The freeloaders who have paid thousands into private health insurance without taking any benefits and then lose their job, can't pay, and get NONE of that money back when they need it?
Oh, you're one of those people who don't understand how insurance works. Let me help you out.
I'm one of those people who pays every year and gets virtually no medical treatment. Healthy as a horse. I should absolutely get my money back. Right?
Wrong. Here's a simplified example for you. There are 10 people in my fictional world. There's only one malady: heart attack. It strikes 10% of the people per year, and costs $100k to treat. Mere mortals like you and I can't just absorb a $100k hit, but we can absorb $10k/year in insurance costs. Everybody throws $10k/year in a bucket and the one guy per year (on average) who has a heart attack gets to take the money out of the bucket and use it for his treatment.
The bucket is an insurance company. You should see that the money that the 9 of us put in there who were healthy that year isn't still sitting there. It got paid out to the guy who wasn't healthy.
Or the freeloaders who are completely avoiding doctor visits to avoid getting any preventative care or diagnoses they need in order to keep pre-existing conditions from appearing on their health records (and end up costing the insurance companies and/or the government 100x what it would have if they had dealt with their issues earlier)?
There's this notion of freedom. It's not all about saving money. If I don't want to go to the doctor, that's really none of your business. Now, should I bear the costs of not getting preventive care? Sure! I used to have a dental plan like that. Get your twice a year routine cleaning and exam and everything is covered 100%. Don't, and you pay a percentage of the cost of fixing the teeth you didn't take care of.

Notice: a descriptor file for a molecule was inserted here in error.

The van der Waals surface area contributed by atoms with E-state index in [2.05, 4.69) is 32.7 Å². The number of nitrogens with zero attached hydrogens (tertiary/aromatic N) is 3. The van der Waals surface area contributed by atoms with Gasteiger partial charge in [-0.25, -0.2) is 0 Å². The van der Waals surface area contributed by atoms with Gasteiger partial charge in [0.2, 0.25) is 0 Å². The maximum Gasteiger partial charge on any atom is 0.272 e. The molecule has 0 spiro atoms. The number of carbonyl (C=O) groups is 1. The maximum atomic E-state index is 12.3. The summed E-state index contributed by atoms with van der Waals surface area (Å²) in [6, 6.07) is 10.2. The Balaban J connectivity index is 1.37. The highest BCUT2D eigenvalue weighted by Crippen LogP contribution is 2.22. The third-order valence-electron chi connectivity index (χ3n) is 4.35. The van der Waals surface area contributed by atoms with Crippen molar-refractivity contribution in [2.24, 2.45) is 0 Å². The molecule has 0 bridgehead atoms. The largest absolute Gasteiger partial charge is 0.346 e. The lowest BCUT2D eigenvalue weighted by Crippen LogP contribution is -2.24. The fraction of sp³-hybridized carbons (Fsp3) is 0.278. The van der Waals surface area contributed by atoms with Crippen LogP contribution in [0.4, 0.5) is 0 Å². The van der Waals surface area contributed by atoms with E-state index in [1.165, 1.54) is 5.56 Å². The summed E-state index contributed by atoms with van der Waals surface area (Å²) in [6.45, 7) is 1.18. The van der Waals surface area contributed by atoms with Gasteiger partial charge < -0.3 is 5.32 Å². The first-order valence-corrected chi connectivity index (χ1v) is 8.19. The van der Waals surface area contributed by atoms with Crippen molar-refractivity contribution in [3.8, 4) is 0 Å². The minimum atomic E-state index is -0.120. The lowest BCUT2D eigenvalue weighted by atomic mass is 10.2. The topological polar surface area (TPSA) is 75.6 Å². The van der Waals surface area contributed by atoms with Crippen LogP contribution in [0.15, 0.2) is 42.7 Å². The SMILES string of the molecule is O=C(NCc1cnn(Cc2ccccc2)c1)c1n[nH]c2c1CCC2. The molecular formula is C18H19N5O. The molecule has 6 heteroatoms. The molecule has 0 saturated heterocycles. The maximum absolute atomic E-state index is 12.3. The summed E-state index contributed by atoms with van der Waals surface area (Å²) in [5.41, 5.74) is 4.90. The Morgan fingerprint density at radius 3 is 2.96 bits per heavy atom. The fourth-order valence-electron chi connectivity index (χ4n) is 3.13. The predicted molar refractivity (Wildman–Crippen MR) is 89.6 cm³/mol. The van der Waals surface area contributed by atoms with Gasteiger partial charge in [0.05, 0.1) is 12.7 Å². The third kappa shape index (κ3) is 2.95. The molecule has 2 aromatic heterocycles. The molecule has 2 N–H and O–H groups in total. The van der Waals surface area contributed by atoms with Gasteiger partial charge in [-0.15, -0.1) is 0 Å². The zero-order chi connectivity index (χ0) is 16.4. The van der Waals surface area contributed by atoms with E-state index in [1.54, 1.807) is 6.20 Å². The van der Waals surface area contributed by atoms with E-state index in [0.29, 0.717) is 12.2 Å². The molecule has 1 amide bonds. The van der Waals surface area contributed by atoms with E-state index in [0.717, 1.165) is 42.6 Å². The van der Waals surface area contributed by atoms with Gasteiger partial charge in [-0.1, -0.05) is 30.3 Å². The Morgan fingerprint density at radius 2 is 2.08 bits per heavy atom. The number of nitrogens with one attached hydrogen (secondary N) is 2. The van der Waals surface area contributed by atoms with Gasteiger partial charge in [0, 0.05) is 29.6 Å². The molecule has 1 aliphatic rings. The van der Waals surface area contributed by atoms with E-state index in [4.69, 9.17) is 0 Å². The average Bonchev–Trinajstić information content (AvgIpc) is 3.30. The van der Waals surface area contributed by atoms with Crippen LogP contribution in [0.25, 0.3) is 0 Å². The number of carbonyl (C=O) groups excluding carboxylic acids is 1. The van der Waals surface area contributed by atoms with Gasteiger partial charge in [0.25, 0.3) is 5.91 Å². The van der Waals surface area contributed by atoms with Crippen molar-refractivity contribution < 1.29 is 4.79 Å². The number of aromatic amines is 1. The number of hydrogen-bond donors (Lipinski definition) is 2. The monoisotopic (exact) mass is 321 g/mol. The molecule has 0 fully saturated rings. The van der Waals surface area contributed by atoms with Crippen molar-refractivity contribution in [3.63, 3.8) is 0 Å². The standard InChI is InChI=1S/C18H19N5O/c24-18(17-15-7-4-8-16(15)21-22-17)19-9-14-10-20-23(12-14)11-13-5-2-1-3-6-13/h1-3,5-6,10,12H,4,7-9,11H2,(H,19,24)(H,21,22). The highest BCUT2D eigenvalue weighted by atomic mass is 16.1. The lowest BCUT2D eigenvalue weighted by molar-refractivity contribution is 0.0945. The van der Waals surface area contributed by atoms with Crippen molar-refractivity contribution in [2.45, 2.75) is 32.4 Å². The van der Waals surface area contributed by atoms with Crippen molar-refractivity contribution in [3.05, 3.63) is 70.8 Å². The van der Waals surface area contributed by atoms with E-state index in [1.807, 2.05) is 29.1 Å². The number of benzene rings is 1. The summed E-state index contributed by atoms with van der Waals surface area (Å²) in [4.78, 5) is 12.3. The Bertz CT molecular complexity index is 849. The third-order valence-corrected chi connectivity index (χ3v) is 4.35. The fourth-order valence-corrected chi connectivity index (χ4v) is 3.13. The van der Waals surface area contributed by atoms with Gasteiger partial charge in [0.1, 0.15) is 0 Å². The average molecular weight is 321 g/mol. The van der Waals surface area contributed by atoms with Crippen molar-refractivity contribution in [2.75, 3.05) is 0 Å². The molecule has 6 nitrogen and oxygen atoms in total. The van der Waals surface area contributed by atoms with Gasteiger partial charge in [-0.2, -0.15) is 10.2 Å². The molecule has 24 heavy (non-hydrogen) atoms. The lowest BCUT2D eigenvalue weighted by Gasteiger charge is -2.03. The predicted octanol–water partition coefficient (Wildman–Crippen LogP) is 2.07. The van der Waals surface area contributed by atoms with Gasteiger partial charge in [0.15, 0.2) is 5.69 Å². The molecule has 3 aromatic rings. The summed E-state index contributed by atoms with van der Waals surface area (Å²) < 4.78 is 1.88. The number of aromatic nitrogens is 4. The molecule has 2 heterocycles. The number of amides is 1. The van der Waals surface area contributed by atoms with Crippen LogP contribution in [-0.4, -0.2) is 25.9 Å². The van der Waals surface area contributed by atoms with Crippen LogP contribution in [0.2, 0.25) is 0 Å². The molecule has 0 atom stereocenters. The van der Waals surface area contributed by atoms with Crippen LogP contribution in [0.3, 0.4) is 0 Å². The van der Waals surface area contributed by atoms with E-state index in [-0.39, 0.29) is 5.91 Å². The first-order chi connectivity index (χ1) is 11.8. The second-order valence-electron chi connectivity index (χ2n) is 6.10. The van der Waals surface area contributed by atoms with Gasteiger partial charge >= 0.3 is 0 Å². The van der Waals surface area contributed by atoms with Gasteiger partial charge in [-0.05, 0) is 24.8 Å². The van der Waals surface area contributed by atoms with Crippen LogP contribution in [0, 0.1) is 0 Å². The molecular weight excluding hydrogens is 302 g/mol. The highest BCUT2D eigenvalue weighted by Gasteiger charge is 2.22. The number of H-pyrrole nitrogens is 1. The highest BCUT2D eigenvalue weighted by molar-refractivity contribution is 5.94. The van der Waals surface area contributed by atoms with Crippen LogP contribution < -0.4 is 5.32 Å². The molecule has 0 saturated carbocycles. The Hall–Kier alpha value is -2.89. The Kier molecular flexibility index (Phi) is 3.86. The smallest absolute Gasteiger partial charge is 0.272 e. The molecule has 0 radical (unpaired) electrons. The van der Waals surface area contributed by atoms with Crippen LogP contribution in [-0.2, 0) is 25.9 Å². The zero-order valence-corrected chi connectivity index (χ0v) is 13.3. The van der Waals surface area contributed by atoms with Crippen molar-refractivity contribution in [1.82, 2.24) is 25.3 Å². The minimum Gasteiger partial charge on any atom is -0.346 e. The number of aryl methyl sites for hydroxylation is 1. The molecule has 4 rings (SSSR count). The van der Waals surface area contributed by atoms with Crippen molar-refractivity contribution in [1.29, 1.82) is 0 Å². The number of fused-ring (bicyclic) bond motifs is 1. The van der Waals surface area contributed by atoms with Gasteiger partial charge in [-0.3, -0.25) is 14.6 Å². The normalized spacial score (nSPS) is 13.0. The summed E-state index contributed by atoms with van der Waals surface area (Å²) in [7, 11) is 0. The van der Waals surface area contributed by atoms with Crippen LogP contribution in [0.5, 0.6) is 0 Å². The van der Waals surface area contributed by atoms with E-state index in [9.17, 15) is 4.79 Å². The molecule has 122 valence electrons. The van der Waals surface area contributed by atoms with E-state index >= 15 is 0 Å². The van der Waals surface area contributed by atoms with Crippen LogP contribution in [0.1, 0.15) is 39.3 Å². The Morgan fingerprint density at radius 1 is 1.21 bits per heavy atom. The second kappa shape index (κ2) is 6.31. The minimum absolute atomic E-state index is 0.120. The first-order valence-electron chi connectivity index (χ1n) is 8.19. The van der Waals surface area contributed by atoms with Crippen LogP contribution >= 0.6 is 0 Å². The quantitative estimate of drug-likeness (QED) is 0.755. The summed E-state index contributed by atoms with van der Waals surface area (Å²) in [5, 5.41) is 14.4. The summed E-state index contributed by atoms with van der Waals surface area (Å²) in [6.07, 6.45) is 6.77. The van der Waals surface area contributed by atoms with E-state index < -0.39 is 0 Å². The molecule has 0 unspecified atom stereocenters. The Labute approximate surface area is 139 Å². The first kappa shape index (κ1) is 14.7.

The fact is, healthcare costs would be far lower if we had a single payer system.
No, that's just a claim backed up by no evidence you've presented.
Cover EVERYONE at a federal level, then none of your concerns about private corporate interest are relevant.
And that, regrettably, is the typical appeal to authority that harkens back to the days when mommy and daddy could make everything all better. The federal government is just a collection of people like me and you. Some of them are very good at their jobs. Some of them are very bad. Most of them are average. You know, just like the rest of us.
The problem with federalizing it is that you get just one option. You get saddled with the choices that are made by a set of bureaucrats at the top. You naively assume they'll be the right choices for you, but that's not necessarily true. Many like to point at countries like Canada as a claim that it works fine. Well, I have family in Canada and they don't think it works fine. Canadians also have an exercise another option when they need better or faster treatment: they come to the US.
There are definitely things we should reform about the healthcare industry. Pre-existing conditions is part of it, but Obamacare did that already. Separating health insurance from employment should happen. Some sort of incentive to get us to stop being a nation that eats and couch surfs itself to death would go a long way to bringing costs down. There are lots more.